Everybody feels the love
Everybody steals the love
Everybody heals with love

Oh oh oh
Just let the love love love begin

Everybody, everybody wants to love
Everybody, everybody wants be to loved
Oh oh oh
Oh oh oh
Everybody, everybody wants to love
Everybody, everybody wants be to loved
Oh oh oh
Oh oh oh

You know how when you buy a CD, sometimes there is music on the CD that you don't really like to listen to? Or, usually I don't like listening to a CD for a single music group because I get bored with the same voice for every song. But not with Ingrid.  I love how her music makes me feel relaxed and happy, and I am so glad we went to the concert.  It was worth every penny, the long line we had to stand in, and the uncomfortable crates we sat on.

Sunday, October 11, 2009


For months, Scott has said that he feels nothing at church.  I have still felt the spirit now and then.  Today I felt nothing.  I tried to pray during the sacrament to feel the spirit.  I prayed during testimony meeting when I felt nothing to feel something.  I enjoyed listening to Scott's ordination blessing as he ordained our oldest son to the office of a deacon.  Normally something like that would have brought chills up and down my spine and tears swelling in my eyes.  It was nice and all, but I felt nothing.  During Relief Society, the lesson was on Eternal Families.  During the part on marriage, I became uncomfortable and annoyed (not that anything specific was being said or emphasized, just that the temple sealing of one man and one woman is required for exaltation).  Instead of letting myself get annoyed, I tuned it out.  Then, toward the end of the lesson the topic turned to family, children honoring parents, etc.  The words of the lesson were sweet, and I love my family so much, but I felt nothing.

Scott says he is ready to move on.  He is stuck.  Stuck between feeling nothing and pretending to be a faithful, church-going member of the church.  He says he has decided that he needs to move on, and that probably means leaving the church behind.  I am jealous.  I want to be at that point for my own peace, but I cannot do it.  Maybe if Scott moves on, I will be able to as well.  But I worry about what this will mean to our children, to our posterity and generations to come.  Instead of worried, maybe I should just be happy that I can give them a gift. A gift of leaving the LDS culture behind along with all of the guilt and pain and agony that I am currently facing.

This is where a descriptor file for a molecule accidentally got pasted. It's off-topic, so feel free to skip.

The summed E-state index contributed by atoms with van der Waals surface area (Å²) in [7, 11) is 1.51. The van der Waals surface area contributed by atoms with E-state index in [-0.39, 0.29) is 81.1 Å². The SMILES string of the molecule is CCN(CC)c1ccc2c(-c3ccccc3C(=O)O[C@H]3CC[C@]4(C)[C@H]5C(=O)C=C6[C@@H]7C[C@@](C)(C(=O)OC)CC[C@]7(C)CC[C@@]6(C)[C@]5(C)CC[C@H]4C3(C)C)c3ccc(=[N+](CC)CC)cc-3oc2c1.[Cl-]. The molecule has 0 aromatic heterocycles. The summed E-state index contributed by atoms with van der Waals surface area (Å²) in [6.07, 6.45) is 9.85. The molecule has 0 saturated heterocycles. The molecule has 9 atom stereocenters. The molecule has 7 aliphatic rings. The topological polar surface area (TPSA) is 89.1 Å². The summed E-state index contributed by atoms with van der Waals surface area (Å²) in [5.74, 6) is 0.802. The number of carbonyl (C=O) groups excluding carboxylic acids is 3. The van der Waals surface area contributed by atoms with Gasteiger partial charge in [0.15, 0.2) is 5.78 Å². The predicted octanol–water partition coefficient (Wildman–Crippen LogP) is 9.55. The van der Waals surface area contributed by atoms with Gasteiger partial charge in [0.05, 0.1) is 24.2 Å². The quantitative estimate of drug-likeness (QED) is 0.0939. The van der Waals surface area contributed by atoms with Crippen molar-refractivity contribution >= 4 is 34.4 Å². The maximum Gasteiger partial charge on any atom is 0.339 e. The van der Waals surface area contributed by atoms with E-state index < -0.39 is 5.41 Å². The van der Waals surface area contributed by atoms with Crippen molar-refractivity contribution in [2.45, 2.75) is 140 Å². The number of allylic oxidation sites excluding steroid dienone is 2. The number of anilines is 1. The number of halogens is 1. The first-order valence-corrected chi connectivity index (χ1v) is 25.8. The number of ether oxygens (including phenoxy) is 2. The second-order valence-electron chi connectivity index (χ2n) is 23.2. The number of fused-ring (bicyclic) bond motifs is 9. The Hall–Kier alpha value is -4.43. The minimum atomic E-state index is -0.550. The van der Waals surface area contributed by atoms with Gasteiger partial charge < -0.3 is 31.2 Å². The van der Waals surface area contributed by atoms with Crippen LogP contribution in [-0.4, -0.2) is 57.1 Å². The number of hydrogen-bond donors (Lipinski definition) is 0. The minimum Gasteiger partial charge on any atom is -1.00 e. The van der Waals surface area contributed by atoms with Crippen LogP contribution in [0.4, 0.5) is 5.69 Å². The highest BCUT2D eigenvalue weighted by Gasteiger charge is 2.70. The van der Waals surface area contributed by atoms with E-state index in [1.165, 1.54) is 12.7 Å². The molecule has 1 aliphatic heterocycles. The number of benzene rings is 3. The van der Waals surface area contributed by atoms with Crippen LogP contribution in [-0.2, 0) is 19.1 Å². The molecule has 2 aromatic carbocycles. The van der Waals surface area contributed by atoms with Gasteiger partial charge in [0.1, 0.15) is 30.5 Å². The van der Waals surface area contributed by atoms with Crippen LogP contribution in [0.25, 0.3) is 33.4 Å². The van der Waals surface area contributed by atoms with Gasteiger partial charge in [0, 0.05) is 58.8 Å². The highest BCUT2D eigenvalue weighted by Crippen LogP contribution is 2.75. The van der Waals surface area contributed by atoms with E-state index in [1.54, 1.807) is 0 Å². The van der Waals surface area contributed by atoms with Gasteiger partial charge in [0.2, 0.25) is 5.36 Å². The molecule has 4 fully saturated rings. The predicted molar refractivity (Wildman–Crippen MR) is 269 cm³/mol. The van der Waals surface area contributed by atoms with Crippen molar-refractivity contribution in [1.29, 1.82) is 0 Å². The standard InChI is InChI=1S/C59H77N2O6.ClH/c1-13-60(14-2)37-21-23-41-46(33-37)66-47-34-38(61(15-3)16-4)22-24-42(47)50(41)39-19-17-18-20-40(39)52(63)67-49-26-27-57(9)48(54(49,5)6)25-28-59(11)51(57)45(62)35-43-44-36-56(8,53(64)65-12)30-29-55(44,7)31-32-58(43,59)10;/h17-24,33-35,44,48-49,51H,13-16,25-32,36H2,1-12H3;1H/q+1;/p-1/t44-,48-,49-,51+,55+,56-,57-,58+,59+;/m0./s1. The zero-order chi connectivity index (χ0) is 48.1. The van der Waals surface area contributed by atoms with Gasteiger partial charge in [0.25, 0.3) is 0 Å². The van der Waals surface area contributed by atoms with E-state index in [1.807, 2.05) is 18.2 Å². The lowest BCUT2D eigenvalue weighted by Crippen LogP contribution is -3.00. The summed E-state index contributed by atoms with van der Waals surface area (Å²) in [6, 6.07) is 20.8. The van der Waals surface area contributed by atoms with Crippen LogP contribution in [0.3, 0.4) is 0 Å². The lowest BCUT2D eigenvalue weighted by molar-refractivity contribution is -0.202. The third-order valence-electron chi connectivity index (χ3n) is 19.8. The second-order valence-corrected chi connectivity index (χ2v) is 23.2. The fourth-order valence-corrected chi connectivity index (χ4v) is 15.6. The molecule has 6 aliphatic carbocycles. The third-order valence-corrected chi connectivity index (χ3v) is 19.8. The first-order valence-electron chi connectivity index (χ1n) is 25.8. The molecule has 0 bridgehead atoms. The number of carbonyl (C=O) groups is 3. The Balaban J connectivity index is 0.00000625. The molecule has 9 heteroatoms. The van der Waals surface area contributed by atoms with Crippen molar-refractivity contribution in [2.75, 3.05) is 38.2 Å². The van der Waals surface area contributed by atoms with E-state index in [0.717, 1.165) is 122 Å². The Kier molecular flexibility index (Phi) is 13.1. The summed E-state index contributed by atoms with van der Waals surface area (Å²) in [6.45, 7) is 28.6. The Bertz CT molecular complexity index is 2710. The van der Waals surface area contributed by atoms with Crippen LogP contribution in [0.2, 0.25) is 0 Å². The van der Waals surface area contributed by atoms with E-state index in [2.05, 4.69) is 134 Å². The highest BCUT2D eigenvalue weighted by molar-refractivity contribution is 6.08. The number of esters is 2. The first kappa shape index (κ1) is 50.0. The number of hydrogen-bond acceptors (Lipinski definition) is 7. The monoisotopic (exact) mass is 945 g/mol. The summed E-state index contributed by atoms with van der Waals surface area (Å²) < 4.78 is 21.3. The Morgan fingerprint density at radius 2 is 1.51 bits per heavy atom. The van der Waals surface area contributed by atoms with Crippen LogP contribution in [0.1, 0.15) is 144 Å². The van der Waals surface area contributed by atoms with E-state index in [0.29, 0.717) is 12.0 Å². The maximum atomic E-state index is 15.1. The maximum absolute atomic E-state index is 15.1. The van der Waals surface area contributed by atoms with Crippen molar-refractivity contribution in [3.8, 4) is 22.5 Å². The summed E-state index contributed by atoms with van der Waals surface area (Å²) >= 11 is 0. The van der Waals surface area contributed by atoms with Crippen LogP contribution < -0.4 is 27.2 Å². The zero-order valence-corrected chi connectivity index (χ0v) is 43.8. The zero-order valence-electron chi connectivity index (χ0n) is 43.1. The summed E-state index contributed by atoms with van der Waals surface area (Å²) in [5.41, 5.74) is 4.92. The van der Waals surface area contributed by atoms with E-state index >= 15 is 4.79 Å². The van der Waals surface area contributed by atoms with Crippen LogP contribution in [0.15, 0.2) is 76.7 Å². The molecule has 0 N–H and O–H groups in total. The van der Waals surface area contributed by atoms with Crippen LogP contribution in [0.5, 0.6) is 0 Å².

My patriarchal blessing says I will find joy in living, for happiness comes from within. Everyone says true happiness cannot be found outside of the church.  I have always been in the church and have rarely been happy.  Maybe it is time to experiment with the alternative. This is the hardest decision ever. For now I will continue to take it one week at a time, following the spirit as I make a choice each Sunday. That is all I can do until Heavenly Father tells me otherwise.

Friday, October 9, 2009

Blog Stress

When I first started blogging, it was amazing. I had already started reading a lot of blogs, and we had this fabulous community that read and commented and helped each other through the tough times of proposition 8. It was very therapeutic for me to work through my thoughts and feelings, and it brought me an amazing feeling of happiness and peace when I found out (through comments and emails) that it was answering other people's prayers, giving them peace and comfort to know that they are not alone, and even bringing some of them back into the church.

But lately it seems that my blog has become the source of all of my stress. Of course there is my temple recommend, and the main issue with that is this blog. And then I found out today that there are rumors going around school among staff members that read my blog. Of course I have chosen to make my blog public, and I have actually given the URL to some of my close friends at school when they have asked me for it or when I have felt it was the right thing to do (I think I have given it to 3 or 4 people.) I don't really care who reads my blog, but when it becomes something for people to talk about behind my back, then it bothers me.

When a couple in our ward found our blogs, they commented and thus let us know right away that they were reading. Others have told us at church or through emails. I appreciated knowing that they are there reading and knowing what is going on in my life. I would like the same from staff members at my school and other ward members and family (like an email or an in-person mention that they "found" my blog or that someone gave them the address). Even if they don't agree with my opinions, I think that is just respectful and "adult" of them to let me know. We can discuss it, or not discuss it, or agree to disagree. I just want to know.